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Volkswagen ordered to recall 500,000 cars due to 'defeat device' software that masks pollution

Published 19/09/2015

United States government investigating Volkswagen for illegally cheating clean-air laws
United States government investigating Volkswagen for illegally cheating clean-air laws
Member of the Board of Management for the Volkswagen brand Heinz-Jakob Neusser presents the VW Tiguan GTE during the Volkswagen group night at the Fraport arena prior to the 66th IAA auto show in Frankfurt am Main, western Germany on September 14, 2015. Volkswagen group showed their latest models and automotive concepts from the brands Volkswagen, Audi, Bentley, Bugatti, Ducati, Lamborghini, Porsche, Seat and Skoda. Hundreds of thousands of visitors are expected to crowd into the massive exhibition halls of Frankfurt's sprawling trade fair grounds later this week to catch a glimpse of the latest models and high tech innovations. AFP PHOTO / ODD ANDERSENODD ANDERSEN/AFP/Getty Images
WOLFSBURG, GERMANY - MARCH 10: A brand new Volkswagen Passat and Golf 7 car stands stored in a tower at the Volkswagen Autostadt complex near the Volkswagen factory on March 10, 2015 in Wolfsburg, Germany. Volkswagen is Germany's biggest car maker and is scheduled to announce financial results for 2014 later this week. Customers who buy a new Volkswagen in Germany have the option of coming to the Autostadt customer service center in person to pick up their new car. (Photo by Alexander Koerner/Getty Images)
SEAT Leon Cross Sport is presented during the Volkswagen group night at the Fraport arena prior to the 66th IAA auto show in Frankfurt am Main, Western Germany, on September 14, 2015. Volkswagen group showed their latest models and automotive concepts from the brands Volkswagen, Audi, Bentley, Bugatti, Ducati, Lamborghini, Porsche, Seat and Skoda. Hundreds of thousands of visitors are expected to crowd into the massive exhibition halls of Frankfurt's sprawling trade fair grounds later this week to catch a glimpse of the latest models and high tech innovations. AFP PHOTO / ODD ANDERSENODD ANDERSEN/AFP/Getty Images

Volkswagen has been ordered to recall almost 500,000 diesel cars by the United States government after it emerged that it had used computer software to cheat clean-air laws.

The Environmental Protection Agency is investigating the German car-maker for intentionally using the sophisticated computer program to circumvent nitrogen oxide emissions rules for its diesel cars – making them appear up to 40 times cleaner in tests.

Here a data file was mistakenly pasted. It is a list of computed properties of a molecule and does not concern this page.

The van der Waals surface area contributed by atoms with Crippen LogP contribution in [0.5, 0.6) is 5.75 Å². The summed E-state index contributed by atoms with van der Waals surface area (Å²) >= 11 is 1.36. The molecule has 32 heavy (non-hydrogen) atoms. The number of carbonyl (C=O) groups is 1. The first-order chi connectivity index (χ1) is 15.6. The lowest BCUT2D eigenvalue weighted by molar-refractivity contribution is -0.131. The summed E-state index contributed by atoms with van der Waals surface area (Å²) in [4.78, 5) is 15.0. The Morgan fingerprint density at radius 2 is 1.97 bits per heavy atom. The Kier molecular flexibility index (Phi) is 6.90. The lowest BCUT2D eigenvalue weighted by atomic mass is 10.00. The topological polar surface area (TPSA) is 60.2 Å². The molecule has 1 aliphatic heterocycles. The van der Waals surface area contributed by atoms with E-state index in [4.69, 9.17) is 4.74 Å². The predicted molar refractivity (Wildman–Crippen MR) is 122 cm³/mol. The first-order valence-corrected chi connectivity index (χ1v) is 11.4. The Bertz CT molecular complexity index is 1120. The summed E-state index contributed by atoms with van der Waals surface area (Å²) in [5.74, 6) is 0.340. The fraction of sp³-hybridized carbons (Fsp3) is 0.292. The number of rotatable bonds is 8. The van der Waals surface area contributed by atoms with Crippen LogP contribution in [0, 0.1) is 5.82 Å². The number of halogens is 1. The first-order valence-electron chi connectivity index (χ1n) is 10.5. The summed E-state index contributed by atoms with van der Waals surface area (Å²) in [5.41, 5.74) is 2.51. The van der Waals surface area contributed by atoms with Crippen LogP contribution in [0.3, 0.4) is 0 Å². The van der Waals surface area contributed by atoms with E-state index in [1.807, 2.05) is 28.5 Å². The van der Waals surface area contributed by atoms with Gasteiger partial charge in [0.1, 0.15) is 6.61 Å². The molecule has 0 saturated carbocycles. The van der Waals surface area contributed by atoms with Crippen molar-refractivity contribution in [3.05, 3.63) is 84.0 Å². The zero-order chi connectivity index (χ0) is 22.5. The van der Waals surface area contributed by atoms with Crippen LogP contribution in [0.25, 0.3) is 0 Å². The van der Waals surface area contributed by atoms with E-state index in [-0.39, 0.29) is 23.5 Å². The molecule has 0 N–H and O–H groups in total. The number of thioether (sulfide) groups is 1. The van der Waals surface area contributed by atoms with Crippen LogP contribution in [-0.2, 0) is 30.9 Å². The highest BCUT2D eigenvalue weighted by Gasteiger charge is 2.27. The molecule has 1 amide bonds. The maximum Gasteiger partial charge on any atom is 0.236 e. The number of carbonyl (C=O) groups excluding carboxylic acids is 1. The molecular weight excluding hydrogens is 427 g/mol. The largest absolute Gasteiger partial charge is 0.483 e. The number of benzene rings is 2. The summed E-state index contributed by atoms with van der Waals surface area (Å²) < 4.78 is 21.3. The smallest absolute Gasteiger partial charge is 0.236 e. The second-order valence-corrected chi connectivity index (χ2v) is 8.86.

The agency slammed the use of the so-called "defeat device" as "illegal and a threat to public health". It has told the company to fix the cars at its own expense and could impose at least $18 billion in fines, with exact amounts to be determined.

The cars, all built in the last seven years, include the VW Jetta, Beetle, Golf and Passat models, as well as the Audi A3. The vehicles all contain a device programmed to detect when they are undergoing official emissions testing, the EPA said. The cars only turn on full emissions control systems during that testing. The controls are turned off during normal driving, the EPA said, allowing the cars to emit more than the legal limit of pollutants.

VW, which also owns Audi, said in a statement it is cooperating with the investigation, but declined further comment.

The manufacturer faces fines of up to $37,500 per vehicle for the violations — a total of more than $18 billion. No final total was announced. California issued a separate compliance order to VW, and officials announced an investigation by the California Air Resources Board.

Despite the seriousness of the violation, the EPA said VW will be given "a reasonable amount of time to develop a plan to complete the repairs," including both the repair procedure and manufacture of any needed parts, which could take up to a year.

Frank O'Donnell, president of Clean Air Watch, an evrionmental campaign group, said: "The charges here are truly appalling: that Volkswagen knowingly installed software that produced much higher smog-forming emissions from diesel vehicles in the real world than in pre-sale tests."

Mr O'Donnell accused VW of "cheating not just car buyers but the breathing public." He said the charges undercut industry rhetoric about "clean diesel" cars.

The allegations cover roughly 482,000 diesel passenger cars sold in the United States since 2008. Affected models include: Jetta (model years 2009-15); Beetle (model years 2009-15); Audi A3 (model years 2009-15); Golf (model years 2009-15); Passat (model years 2014-15).

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